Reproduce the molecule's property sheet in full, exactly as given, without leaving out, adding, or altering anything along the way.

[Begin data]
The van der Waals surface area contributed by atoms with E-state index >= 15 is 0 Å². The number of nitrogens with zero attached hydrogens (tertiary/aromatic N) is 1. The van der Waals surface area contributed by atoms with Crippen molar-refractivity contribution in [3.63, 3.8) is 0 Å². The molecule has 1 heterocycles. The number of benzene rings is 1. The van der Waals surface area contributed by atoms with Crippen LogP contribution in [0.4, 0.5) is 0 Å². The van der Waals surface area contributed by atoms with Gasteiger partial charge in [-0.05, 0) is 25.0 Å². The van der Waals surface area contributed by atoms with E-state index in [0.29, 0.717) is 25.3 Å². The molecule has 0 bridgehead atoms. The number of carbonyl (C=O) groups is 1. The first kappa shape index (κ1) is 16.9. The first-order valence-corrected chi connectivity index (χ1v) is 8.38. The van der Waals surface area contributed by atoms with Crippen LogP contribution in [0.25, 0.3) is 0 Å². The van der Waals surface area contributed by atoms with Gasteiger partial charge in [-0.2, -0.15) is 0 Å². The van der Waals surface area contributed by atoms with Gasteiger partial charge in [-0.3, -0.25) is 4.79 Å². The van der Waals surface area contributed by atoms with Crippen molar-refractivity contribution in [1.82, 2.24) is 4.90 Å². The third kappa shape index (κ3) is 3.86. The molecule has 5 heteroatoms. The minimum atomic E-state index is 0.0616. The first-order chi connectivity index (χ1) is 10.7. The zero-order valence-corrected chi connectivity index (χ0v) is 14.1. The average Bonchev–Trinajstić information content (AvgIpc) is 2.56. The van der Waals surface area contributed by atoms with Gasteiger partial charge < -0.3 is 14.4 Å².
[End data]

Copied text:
The van der Waals surface area contributed by atoms with E-state index >= 15 is 0 Å². The number of nitrogens with zero attached hydrogens (tertiary/aromatic N) is 1. The van der Waals surface area contributed by atoms with Crippen molar-refractivity contribution in [3.63, 3.8) is 0 Å². The molecule has 1 heterocycles. The number of benzene rings is 1. The van der Waals surface area contributed by atoms with Crippen LogP contribution in [0.4, 0.5) is 0 Å². The van der Waals surface area contributed by atoms with Gasteiger partial charge in [-0.05, 0) is 25.0 Å². The van der Waals surface area contributed by atoms with E-state index in [0.29, 0.717) is 25.3 Å². The molecule has 0 bridgehead atoms. The number of carbonyl (C=O) groups is 1. The first kappa shape index (κ1) is 16.9. The first-order valence-corrected chi connectivity index (χ1v) is 8.38. The van der Waals surface area contributed by atoms with Crippen LogP contribution in [0.25, 0.3) is 0 Å². The van der Waals surface area contributed by atoms with Gasteiger partial charge in [-0.2, -0.15) is 0 Å². The van der Waals surface area contributed by atoms with Gasteiger partial charge in [-0.3, -0.25) is 4.79 Å². The van der Waals surface area contributed by atoms with Crippen molar-refractivity contribution in [1.82, 2.24) is 4.90 Å². The third kappa shape index (κ3) is 3.86. The molecule has 5 heteroatoms. The minimum atomic E-state index is 0.0616. The first-order chi connectivity index (χ1) is 10.7. The zero-order valence-corrected chi connectivity index (χ0v) is 14.1. The average Bonchev–Trinajstić information content (AvgIpc) is 2.56. The van der Waals surface area contributed by atoms with Gasteiger partial charge < -0.3 is 14.4 Å².